China stocks surged and led the most of Asian shares higher on Monday, after regulators announced a long-awaited stock trading link between Hong Kong and Shanghai will start next week. The Shanghai Composite Index advanced 2.3% to the highest level since November 15, 2011, while the Hang Seng Index gained 0.8%. The so-called Stock Connect trading scheme will allow global funds to buy into an estimated $2 trillion worth of mainland stocks. It is one of China’s major efforts to open up its tightly-controlled capital markets.
Russia’s ruble rallied on Friday snapping a four-day retreat, amid mounting speculation the central bank will take new measures to help the currency recover some of the worst weekly losses in five years as geopolitical tensions worsens in Ukraine’s east. The currency traded nearly 2% higher than yesterday’s closing against both the dollar and the euro in volatile afternoon trading, after falling more than 3% against both currencies in earlier today.
The euro fell to as low as 1.2396 against the dollar, the weakest level since August 2012, as European Central Bank president Mario Draghi reassured of additional stimulus measures if needed to shore up the struggling Euro Area economy. The shared currency slid 0.4% versus the yen to 142.55 after having touched a 10-month high earlier today. With the euro at a 26-month low, the region’s high-yielding government bonds advanced on the expectation that the ECB will now be able to maneuver through significant policy easing.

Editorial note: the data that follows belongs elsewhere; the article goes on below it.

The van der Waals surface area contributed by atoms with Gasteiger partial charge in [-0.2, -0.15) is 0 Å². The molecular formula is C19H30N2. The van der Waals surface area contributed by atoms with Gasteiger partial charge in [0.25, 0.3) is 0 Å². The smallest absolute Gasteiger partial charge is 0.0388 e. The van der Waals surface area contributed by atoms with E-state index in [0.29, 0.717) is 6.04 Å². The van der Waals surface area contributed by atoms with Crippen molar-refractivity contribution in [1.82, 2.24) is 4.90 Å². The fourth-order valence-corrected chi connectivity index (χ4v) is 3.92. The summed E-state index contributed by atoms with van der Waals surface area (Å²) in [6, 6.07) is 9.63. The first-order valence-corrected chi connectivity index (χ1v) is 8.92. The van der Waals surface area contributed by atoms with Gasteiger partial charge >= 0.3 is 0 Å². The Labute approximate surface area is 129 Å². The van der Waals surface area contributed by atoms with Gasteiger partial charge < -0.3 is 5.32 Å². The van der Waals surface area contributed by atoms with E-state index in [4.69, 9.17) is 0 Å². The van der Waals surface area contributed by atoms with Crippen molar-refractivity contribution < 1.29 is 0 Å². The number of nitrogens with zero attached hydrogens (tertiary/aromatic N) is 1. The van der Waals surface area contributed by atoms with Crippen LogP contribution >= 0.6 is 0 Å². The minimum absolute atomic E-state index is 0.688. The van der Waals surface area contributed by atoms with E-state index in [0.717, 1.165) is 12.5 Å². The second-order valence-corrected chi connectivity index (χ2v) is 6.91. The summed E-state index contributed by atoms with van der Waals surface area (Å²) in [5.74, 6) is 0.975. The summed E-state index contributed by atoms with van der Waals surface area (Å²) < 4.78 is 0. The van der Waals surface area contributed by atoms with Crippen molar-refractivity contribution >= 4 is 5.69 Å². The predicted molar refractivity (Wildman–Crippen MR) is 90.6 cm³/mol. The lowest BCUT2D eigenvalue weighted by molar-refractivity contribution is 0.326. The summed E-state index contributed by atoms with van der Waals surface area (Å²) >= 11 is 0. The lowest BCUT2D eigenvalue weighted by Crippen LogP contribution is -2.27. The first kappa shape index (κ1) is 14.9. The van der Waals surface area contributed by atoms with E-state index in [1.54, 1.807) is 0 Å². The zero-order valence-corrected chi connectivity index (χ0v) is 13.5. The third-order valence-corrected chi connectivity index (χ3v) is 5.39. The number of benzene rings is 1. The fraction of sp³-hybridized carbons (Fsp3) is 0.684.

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Japan’s domestic auto sales continued to fall for the third consecutive month in October, down 9.1% (y/y) from -2.8% in September, data from the Japan Automobile Dealers Association showed. Auto sales, as measured by registrations of vehicles with the government, are monitored by economists since they are the first consumer spending numbers released each month.
Gold prices traded around a 4-year low as strengthening of the dollar dampened bullion’s appeal as a hedge against risk. Gold for December settlement fell 0.1% to $1,170.66 an ounce on the New York Commodity Exchange after tumbling as much as 0.9% to $1,161 earlier today. Other precious metal also fell, with silver futures dropping as much as 2.3% to $15.74 an ounce before rebounding. Silver prices dropped last Friday to the lowest level since February 2010.
The difference between short-and long-term U.S. Treasury yields, known as the yield curve, fell to the lowest level since 2012 on speculation the Federal Reserve will hike interest rates sooner than expected while inflation remains muted. The 2-year Treasury yield rose 1 basis point to 0.49%, while the 30-year Treasury yield slid 3 basis points (bps) to 3.02%. Accordingly, the gap between them shrank to 2.53% (or 253 bps), the least level since November 2012.